Alternatively, or in addition, the scope of the limitation's application might be narrowed slightly in order to give relief in cases where the value of the limitation would be inconsequential in comparison to the administrative expense of compliance. For example, where the combined ADP and ACP on behalf of nonhighly compensated employees exceeds a certain level (e.g., 9 percent or 10 percent), the limitation on multiple use might be deemed satisfied.

The Service and Treasury welcome comments on these and other potential approaches for simplifying the limitation on multiple use. Comments on the effect of the SBJPA changes to the methods for correcting excess contributions and excess aggregate contributions and the relation of those changes to corrections of multiple use limitation failures are also welcome. In addition, comments are welcome regarding whether it is more appropriate (as a matter of authority or otherwise) for simplification of the limitation on multiple use to be effected administratively or legislatively.

V. POTENTIAL APPROACHES FOR APPLYING VARIOUS QUALIFICATION REQUIREMENTS IN MERGERS, ACQUISITIONS, DISPOSITIONS, AND SIMILAR TRANSACTIONS

The Service and Treasury are in the process of developing guidance regarding the application of the nondiscrimination requirements under section 401k and section 401(m), and the highly compensated employee definition under section 414(q), in situations where the entities sponsoring the plans are involved in mergers, acquisitions, dispositions, or similar transactions. Uncertainty among plan sponsors regarding the appropriate application of various qualification requirements in the context of business transactions and reorganizations may be leading to reduced employee protections, increased transaction costs for employers, and the inconsistent application of these requirements among different employers.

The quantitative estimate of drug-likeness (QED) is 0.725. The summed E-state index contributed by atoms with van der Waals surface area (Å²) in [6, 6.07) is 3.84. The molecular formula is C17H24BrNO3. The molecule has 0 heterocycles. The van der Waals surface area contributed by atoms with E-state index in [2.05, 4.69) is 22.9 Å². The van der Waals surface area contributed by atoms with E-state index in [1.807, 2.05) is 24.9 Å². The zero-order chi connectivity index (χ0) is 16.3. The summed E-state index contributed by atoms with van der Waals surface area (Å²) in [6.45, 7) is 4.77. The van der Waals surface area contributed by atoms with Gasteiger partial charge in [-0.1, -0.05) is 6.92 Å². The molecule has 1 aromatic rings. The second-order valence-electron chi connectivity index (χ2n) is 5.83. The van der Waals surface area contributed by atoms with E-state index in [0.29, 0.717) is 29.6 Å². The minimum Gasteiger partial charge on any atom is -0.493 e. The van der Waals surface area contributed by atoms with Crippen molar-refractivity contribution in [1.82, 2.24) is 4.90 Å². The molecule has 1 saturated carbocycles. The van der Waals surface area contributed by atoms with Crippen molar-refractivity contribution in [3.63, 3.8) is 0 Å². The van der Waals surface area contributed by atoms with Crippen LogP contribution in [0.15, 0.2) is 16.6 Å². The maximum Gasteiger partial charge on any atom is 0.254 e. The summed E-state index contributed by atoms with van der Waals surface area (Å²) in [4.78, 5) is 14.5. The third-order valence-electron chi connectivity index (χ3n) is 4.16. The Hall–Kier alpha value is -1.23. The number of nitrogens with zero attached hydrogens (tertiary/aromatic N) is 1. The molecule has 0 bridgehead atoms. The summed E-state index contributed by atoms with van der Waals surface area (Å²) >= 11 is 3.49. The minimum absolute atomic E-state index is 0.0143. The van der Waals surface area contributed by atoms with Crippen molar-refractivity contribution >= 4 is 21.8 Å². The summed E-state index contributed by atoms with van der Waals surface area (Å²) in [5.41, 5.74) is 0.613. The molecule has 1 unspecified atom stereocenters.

The guidance developed by the Service and Treasury will be designed to balance the need to protect employees' pension rights and benefits and provide for the fair distribution of tax-favored pension benefits with the potential burdens on employers of data collection and compliance in the context of business transactions and reorganizations. Simplified alternatives may be provided to address those types of transactions in which the information flow between the selling and purchasing entities or other entities involved in the transactions traditionally has been minimal.

As part of this process, the Service and Treasury are seeking comments from plan participants, plan sponsors, and other interested parties regarding the following: